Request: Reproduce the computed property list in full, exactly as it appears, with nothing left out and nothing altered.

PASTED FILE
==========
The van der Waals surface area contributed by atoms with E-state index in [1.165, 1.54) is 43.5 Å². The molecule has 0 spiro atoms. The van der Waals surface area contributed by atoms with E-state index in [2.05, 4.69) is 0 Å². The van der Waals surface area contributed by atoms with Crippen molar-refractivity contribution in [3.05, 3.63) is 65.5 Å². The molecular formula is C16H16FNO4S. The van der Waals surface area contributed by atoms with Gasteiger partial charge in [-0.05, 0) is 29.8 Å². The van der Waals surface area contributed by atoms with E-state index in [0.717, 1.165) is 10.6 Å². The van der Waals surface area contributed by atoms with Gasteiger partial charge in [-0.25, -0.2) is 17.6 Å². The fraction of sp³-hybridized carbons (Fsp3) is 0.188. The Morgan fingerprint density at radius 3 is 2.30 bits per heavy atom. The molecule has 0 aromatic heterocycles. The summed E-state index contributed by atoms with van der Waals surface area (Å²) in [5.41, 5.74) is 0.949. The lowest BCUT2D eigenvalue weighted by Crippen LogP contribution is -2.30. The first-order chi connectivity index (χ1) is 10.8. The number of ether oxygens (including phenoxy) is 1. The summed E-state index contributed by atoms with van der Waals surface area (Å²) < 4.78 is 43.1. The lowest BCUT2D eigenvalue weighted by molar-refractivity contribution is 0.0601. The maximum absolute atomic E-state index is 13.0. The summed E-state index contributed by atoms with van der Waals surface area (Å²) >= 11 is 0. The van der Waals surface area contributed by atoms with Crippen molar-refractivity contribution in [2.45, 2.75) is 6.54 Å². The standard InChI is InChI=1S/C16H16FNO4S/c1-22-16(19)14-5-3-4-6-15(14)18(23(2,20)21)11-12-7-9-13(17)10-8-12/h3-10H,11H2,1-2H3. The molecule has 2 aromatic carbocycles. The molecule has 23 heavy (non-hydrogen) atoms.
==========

The van der Waals surface area contributed by atoms with E-state index in [1.165, 1.54) is 43.5 Å². The molecule has 0 spiro atoms. The van der Waals surface area contributed by atoms with E-state index in [2.05, 4.69) is 0 Å². The van der Waals surface area contributed by atoms with Crippen molar-refractivity contribution in [3.05, 3.63) is 65.5 Å². The molecular formula is C16H16FNO4S. The van der Waals surface area contributed by atoms with Gasteiger partial charge in [-0.05, 0) is 29.8 Å². The van der Waals surface area contributed by atoms with E-state index in [0.717, 1.165) is 10.6 Å². The van der Waals surface area contributed by atoms with Gasteiger partial charge in [-0.25, -0.2) is 17.6 Å². The fraction of sp³-hybridized carbons (Fsp3) is 0.188. The Morgan fingerprint density at radius 3 is 2.30 bits per heavy atom. The molecule has 0 aromatic heterocycles. The summed E-state index contributed by atoms with van der Waals surface area (Å²) in [5.41, 5.74) is 0.949. The lowest BCUT2D eigenvalue weighted by Crippen LogP contribution is -2.30. The first-order chi connectivity index (χ1) is 10.8. The number of ether oxygens (including phenoxy) is 1. The summed E-state index contributed by atoms with van der Waals surface area (Å²) < 4.78 is 43.1. The lowest BCUT2D eigenvalue weighted by molar-refractivity contribution is 0.0601. The maximum absolute atomic E-state index is 13.0. The summed E-state index contributed by atoms with van der Waals surface area (Å²) >= 11 is 0. The van der Waals surface area contributed by atoms with Crippen molar-refractivity contribution in [2.45, 2.75) is 6.54 Å². The standard InChI is InChI=1S/C16H16FNO4S/c1-22-16(19)14-5-3-4-6-15(14)18(23(2,20)21)11-12-7-9-13(17)10-8-12/h3-10H,11H2,1-2H3. The molecule has 2 aromatic carbocycles. The molecule has 23 heavy (non-hydrogen) atoms.